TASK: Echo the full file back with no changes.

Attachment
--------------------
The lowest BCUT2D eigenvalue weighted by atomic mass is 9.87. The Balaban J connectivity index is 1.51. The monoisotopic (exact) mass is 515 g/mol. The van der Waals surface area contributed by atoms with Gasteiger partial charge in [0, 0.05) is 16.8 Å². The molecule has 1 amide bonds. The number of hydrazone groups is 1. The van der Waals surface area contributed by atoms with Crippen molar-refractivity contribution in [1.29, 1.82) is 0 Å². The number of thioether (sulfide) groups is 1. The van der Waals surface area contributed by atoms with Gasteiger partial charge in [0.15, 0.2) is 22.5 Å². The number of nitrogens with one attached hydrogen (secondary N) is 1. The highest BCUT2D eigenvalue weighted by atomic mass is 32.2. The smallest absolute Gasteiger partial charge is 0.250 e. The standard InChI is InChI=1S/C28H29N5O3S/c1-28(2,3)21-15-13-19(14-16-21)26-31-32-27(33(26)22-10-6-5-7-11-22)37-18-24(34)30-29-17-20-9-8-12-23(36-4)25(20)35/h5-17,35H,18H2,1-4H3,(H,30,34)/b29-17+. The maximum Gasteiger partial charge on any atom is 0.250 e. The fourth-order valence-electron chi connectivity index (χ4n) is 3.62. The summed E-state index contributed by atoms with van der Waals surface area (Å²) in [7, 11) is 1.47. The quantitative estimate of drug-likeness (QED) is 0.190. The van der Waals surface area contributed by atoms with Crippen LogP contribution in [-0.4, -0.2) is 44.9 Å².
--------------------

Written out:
The lowest BCUT2D eigenvalue weighted by atomic mass is 9.87. The Balaban J connectivity index is 1.51. The monoisotopic (exact) mass is 515 g/mol. The van der Waals surface area contributed by atoms with Gasteiger partial charge in [0, 0.05) is 16.8 Å². The molecule has 1 amide bonds. The number of hydrazone groups is 1. The van der Waals surface area contributed by atoms with Crippen molar-refractivity contribution in [1.29, 1.82) is 0 Å². The number of thioether (sulfide) groups is 1. The van der Waals surface area contributed by atoms with Gasteiger partial charge in [0.15, 0.2) is 22.5 Å². The number of nitrogens with one attached hydrogen (secondary N) is 1. The highest BCUT2D eigenvalue weighted by atomic mass is 32.2. The smallest absolute Gasteiger partial charge is 0.250 e. The standard InChI is InChI=1S/C28H29N5O3S/c1-28(2,3)21-15-13-19(14-16-21)26-31-32-27(33(26)22-10-6-5-7-11-22)37-18-24(34)30-29-17-20-9-8-12-23(36-4)25(20)35/h5-17,35H,18H2,1-4H3,(H,30,34)/b29-17+. The maximum Gasteiger partial charge on any atom is 0.250 e. The fourth-order valence-electron chi connectivity index (χ4n) is 3.62. The summed E-state index contributed by atoms with van der Waals surface area (Å²) in [7, 11) is 1.47. The quantitative estimate of drug-likeness (QED) is 0.190. The van der Waals surface area contributed by atoms with Crippen LogP contribution in [-0.4, -0.2) is 44.9 Å².